In July 2018, SATELLITE TIMES’s investigation revealed that the last police promotion had left legion of deserving officers disaffected as Jimoh Moshood, Police Public Relation Officer (PPRO) was promoted twice in six months while Abdulkarim Abdullahi, a personal assistant to the current Inspect General of Police, Ibrahim Idris, was promoted to the rank of Chief Superintendent of Police (CSP), whereas his Course 35 mates were still only Superintendent of Police (SP), having been promoted to that rank just last year.
Going by the General Promotion Guidelines spelt out for the Police Service Commission, it takes a minimum of three years for an officer between the ranks of Assistant Superintendent of Police (CSP) – Assistant Commissioner of Police (ASP) to be considered for another promotion during which time he or she must have attended the relevant promotion course and passed the prescribed examination. Similarly, it takes a minimum of four years for an officer in the Nigeria Police Force to be considered for promotion to any of the ranks between Assistant Commissioner of Police and Assistant Inspector General of Police (AIG).
A dependable source at the Police Service Commission told Daily Independent newspaper “the committee started sitting two weeks ago, and it has called for the nominal roll of the entire police force.”
“The committee is mandated to review all promotions from 2016 till date. After the screening, those who do not merit their promotions would be reverted to their former ranks,” the source added.
Daily Independent learnt that Justice Ogundipe, a retired Justice of the Supreme Court, is being assisted by Lawa Bawa, a retired Assistant Inspector-General of Police (AIG).
The timeframe given to the committee to submit its report was not immediately known, but the dependable source at the PSC explained that there was no timeframe because of the volume of work involved.
“The volume of work is much that was why they were not given a timeframe, because they are expected to do a thorough work, so that tomorrow nobody will say he or she was victimised.”
It was gathered that the Musikilu Smith-led new new board members, on assumption of duty in July, received myriad of petitions from serving police officers who were said to be aggrieved over what they claimed was “lopsided promotions”.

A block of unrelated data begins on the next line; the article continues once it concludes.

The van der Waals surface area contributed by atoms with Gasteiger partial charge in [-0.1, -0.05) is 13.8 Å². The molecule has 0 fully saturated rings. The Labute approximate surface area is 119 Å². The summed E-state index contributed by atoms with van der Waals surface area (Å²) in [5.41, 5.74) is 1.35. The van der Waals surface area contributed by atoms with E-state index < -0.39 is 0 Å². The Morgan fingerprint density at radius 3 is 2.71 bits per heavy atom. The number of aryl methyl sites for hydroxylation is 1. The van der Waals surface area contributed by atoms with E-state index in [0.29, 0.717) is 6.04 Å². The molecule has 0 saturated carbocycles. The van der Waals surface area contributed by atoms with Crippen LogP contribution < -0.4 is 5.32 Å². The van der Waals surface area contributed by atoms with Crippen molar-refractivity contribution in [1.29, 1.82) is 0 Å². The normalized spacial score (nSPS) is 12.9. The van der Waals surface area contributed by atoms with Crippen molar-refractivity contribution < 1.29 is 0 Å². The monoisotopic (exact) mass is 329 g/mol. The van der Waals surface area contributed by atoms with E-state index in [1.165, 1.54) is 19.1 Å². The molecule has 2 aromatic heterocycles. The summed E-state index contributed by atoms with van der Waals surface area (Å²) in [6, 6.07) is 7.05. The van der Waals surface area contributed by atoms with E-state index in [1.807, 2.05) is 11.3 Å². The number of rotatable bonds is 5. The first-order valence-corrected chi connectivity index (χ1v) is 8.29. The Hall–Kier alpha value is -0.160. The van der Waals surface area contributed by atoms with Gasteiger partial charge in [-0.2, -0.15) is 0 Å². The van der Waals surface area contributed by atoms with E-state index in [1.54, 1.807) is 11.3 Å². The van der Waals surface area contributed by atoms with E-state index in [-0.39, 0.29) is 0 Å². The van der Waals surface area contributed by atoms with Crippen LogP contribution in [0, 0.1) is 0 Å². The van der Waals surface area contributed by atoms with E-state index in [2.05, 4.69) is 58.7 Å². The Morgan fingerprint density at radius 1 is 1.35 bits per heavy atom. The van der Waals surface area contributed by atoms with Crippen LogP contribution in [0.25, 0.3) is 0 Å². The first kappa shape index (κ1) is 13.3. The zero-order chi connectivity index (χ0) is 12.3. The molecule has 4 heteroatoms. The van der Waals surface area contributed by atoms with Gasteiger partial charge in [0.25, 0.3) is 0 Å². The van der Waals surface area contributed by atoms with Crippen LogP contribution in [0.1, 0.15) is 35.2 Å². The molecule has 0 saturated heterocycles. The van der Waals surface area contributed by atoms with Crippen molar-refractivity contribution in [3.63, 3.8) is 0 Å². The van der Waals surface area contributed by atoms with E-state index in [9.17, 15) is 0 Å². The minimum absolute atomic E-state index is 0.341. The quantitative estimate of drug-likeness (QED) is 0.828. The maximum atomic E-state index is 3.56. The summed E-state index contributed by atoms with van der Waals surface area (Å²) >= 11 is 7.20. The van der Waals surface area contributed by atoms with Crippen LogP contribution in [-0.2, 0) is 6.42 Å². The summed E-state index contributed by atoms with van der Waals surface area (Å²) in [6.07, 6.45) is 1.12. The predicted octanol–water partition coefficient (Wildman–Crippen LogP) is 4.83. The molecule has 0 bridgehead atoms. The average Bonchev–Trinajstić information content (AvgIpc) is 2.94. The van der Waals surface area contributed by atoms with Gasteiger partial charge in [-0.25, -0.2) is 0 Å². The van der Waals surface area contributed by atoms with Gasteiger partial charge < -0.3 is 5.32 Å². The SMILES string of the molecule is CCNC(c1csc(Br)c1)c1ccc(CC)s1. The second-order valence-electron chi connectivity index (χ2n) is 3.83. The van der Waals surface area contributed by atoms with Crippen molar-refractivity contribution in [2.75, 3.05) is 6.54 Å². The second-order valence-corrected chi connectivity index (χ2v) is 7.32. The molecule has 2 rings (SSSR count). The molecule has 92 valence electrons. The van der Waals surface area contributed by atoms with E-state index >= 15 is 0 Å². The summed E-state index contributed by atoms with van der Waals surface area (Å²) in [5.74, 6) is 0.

The paper also reported that some of those who petitioned the commission claimed that when the list of promoted officers was released, their names were not among the successful officers even when they were due for promotion.
They alleged that because they could not induce some influential officers, their rights were denied them.
46 NGOs mobilize to free man in SARS Police dungeon
Following SATELLITE TIMES’s report which days ago sparked public outrage over a Nigerian citizen languishing for three months in Federal Special Anti-Robbery Squad (F-SARS) police detention facility in Abuja, NOPRIN a coalition of 46 Civil Society Organisations (CSO) has mobilized to set free the detainee and to put to an end the agony of his wife who must leave behind her one-year-old and 3-year-old children to travel a combined 400 kilometres and six hours to be able to visit her husband for three minutes.
NOPRIN (Network On Police Reform in Nigeria) said the SATELLITE TIMES report published September 16, with the headline: “SARS Policemen keep man in dungeon, demands N2.9 million for his release” caught the attention of the human-rights coalition, compelling it to forward the newspaper report to the Deputy Inspector-General (DIG) of Police in Charge of Operations, Mr. Habila Joshak, for necessary actions.
National Coordinator of NOPRIN, Mr. Okechukwu Nwanguma, who spoke to SATELLITE TIMES after sending the story via WhatsApp and e-mail, which he said relayed the agony of the victim and his family to the police boss, added that the case was just one among many across the country about citizens suffering similar fate in the hands of lawless people calling themselves policemen.
“The manner of arrest is arbitrary and therefore illegal. Edache was simply abducted by the SARS operatives because at the point of arrest, they did not inform him of the reason for his arrest.
“He has been denied access to legal representation and family. He has been detained indefinitely without being charged to court, this is unlawful.
“The IPO has extorted money from his wife and has been engaging in lies and deceit in a bid to extort more money. His wife has been subjected to untold hardship by being made to travel long distance to Abuja from Nasaarawa to see her husband without being allowed access to him.